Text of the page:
CDC disability report fails to include hearing loss
Sometime in 2013, you might have gotten a phone call in which you were asked to answer some health related questions. It was a comprehensive health survey called the BRFSS and, if you agreed to take the survey, you answered questions about everything from your seat belt use to your daily consumption of fruits and vegetables to your average amount of sleep per night. One question you were not asked, however, was whether you have hearing loss.
Let’s back up a bit. Since 2003, the Centers for Disease and Controls (CDC) has used the BRFSS to gather information about the health of people in the U.S. Up until now, the only data about disabilities came from questions related to activity limitation and special equipment use. In an effort to garner more comprehensive data, beginning in 2013 the BRFSS added five topics to its state based survey: Vision, cognition, mobility, self-care and independent living.
In a shocking omission, hearing loss was left out of the survey. That’s right: Given the opportunity to gather data on the third biggest public health concern for Americans after heart disease and diabetes, the CDC chose not to include hearing loss.
The reaction from the Hearing Loss Association was swift and strong. “People with hearing loss have been denied communication access in hospitals and doctors’ offices, and by public programs such as Medicare which does not currently cover the cost of hearing aids,” said Anna Gilmore Hall, executive director of HLAA. “The release of the report comes on the heels of celebrations surrounding the 25th anniversary of the Americans with Disabilities Act, and we are stunned they failed to understand the impact of excluding hearing loss as a disability that needs to be addressed.”
The Americans with Disabilities Act recognizes hearing loss as a disability. The Department of Health and Human Services recognizes hearing loss as a disability. Even the CDC includes research on adults with hearing loss on its website, as well as bringing significant attention to information about children with hearing loss. So why the oversight? The HLAA, for one, demanded an explanation.
When asked why hearing loss was left off of the survey, despite the fact that the CDC itself devotes a large portion of its website to hearing loss, the CDC blamed the mode of data collection. The survey was done exclusively by telephone (both landline and cell phone) and they were concerned that the survey mode would result in inaccurate information if hearing loss was included. The CDC also had this to say: "We would have loved to include data on people with hearing loss. The report is based on the BRFSS, which is a telephone survey that doesn't reach people with hearing loss.” However what this statement fails to take into account is that many of those with hearing loss have hearing aids along with compatible systems such as caption telephones or amplified telephones that allow them to hear and understand conversation just as well as those without hearing loss. Another possibility is that an alternative method of reaching survey participants that would take hearing loss into account could have been considered.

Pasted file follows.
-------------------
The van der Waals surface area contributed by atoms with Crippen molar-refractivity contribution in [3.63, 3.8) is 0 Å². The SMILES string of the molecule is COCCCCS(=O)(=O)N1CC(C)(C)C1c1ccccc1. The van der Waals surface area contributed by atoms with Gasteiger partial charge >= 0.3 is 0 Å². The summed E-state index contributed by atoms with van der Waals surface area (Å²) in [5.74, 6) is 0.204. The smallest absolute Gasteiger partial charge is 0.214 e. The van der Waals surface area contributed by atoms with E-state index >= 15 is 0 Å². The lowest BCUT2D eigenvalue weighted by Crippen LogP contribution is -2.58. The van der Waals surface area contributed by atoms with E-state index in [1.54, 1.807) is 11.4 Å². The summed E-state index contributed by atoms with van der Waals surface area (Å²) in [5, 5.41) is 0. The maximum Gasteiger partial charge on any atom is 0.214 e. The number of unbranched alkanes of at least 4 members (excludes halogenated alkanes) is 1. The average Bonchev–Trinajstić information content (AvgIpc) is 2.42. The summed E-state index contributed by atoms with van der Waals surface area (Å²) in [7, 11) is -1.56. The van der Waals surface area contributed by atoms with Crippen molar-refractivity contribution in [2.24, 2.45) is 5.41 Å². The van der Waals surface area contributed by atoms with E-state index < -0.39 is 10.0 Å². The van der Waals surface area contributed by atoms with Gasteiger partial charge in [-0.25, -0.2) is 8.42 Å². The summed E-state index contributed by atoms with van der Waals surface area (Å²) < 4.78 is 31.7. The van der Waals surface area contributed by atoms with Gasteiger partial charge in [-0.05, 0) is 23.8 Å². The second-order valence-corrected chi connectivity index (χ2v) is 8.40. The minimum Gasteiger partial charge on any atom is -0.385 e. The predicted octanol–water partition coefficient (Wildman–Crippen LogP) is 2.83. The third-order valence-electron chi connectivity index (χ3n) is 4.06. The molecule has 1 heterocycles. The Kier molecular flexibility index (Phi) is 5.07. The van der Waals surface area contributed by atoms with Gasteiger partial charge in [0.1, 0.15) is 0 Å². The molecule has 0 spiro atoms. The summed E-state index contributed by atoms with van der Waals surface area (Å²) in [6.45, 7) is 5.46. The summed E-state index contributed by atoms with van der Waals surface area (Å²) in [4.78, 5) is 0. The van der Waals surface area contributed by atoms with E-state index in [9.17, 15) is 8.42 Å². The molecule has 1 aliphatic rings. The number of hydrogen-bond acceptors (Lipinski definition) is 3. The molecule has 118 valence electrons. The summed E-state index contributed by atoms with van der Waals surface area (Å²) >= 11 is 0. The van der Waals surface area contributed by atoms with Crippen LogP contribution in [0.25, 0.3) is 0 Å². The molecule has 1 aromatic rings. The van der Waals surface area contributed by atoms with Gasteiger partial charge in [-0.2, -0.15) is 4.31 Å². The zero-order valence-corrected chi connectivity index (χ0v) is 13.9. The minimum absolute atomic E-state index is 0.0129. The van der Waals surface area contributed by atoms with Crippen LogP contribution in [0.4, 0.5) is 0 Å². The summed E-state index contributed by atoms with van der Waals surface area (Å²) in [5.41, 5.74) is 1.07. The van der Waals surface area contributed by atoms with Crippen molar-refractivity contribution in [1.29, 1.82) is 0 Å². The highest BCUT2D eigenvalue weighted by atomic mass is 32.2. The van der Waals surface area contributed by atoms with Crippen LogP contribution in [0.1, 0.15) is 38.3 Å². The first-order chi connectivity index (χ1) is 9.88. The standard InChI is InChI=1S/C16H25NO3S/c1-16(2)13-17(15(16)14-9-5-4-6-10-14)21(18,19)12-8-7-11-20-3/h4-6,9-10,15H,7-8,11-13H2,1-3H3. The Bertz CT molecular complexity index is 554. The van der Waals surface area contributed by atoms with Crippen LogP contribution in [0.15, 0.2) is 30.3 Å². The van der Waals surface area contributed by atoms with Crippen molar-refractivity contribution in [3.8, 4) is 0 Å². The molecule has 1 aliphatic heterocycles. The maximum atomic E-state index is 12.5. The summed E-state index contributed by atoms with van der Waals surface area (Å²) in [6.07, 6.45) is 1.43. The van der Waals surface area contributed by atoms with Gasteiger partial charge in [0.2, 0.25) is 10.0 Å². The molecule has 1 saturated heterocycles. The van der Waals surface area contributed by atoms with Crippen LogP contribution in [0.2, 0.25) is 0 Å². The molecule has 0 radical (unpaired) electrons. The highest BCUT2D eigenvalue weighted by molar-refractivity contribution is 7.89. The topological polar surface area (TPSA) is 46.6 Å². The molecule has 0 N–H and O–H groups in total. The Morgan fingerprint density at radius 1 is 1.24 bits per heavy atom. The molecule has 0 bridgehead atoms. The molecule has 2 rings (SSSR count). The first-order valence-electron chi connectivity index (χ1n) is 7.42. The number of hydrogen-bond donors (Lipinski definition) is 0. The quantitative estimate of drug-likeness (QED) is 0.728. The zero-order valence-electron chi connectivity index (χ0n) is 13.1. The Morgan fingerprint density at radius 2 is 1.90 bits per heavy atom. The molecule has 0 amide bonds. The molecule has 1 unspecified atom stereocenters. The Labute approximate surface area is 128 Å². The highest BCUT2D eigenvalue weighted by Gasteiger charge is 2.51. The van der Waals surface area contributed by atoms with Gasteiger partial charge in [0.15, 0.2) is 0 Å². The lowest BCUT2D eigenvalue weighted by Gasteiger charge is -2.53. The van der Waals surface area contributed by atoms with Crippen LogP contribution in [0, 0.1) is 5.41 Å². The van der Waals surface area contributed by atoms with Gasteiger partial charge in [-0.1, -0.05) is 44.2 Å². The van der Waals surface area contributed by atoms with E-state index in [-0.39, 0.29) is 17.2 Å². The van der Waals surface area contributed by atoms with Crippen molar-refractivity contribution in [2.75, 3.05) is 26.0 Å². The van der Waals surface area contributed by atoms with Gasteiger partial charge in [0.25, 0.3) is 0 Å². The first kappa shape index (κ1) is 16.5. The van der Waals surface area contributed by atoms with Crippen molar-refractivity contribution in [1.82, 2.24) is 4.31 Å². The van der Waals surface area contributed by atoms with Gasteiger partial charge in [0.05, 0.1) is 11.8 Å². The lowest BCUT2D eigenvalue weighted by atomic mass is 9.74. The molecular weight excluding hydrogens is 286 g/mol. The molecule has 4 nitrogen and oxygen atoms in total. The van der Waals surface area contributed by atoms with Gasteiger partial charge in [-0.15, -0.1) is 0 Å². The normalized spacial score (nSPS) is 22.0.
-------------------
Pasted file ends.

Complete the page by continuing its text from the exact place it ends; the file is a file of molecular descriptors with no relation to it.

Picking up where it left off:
The impact of the omission is extensive. Hearing loss as a disability is already “invisible," that is to say not readily apparent just by looking at a person. In addition, hearing loss and its surrounding issues have historically been woefully ignored and underfunded. Having the data on hearing loss would help public health programs not only address the needs of those with hearing loss, but would also allow them to address and reduce the health issues that often accompany it. Discovering the demographics most associated with hearing loss be useful and valuable information when it comes to program planning and interventions, and the data would give the CDC a baseline for future health surveys, as well as garner support in the form of funding and allocation of assets.
In the meantime, the HLAA wrote a letter to Maria Town, assistant director of the White House Office of Public Engagement, to express outrage and request a meeting with the director of the CDC, and the U.S. Secretary of Health and Human Services to correct the oversight. The letter read, in part:
“In CDC’s own words, ‘Understanding the prevalence of disability is important for public health programs to be able to address the needs of persons with disabilities.’ Excluding people with hearing loss is not giving serious concern to hearing loss as a disability that impacts on a person’s quality of life, ability to work, and to fully participate in society.”
In the meantime, the CDC has responded to questions about the omission by saying that they are “exploring with states and territories the feasibility of including a question about hearing acuity on future BRFSS questionnaires."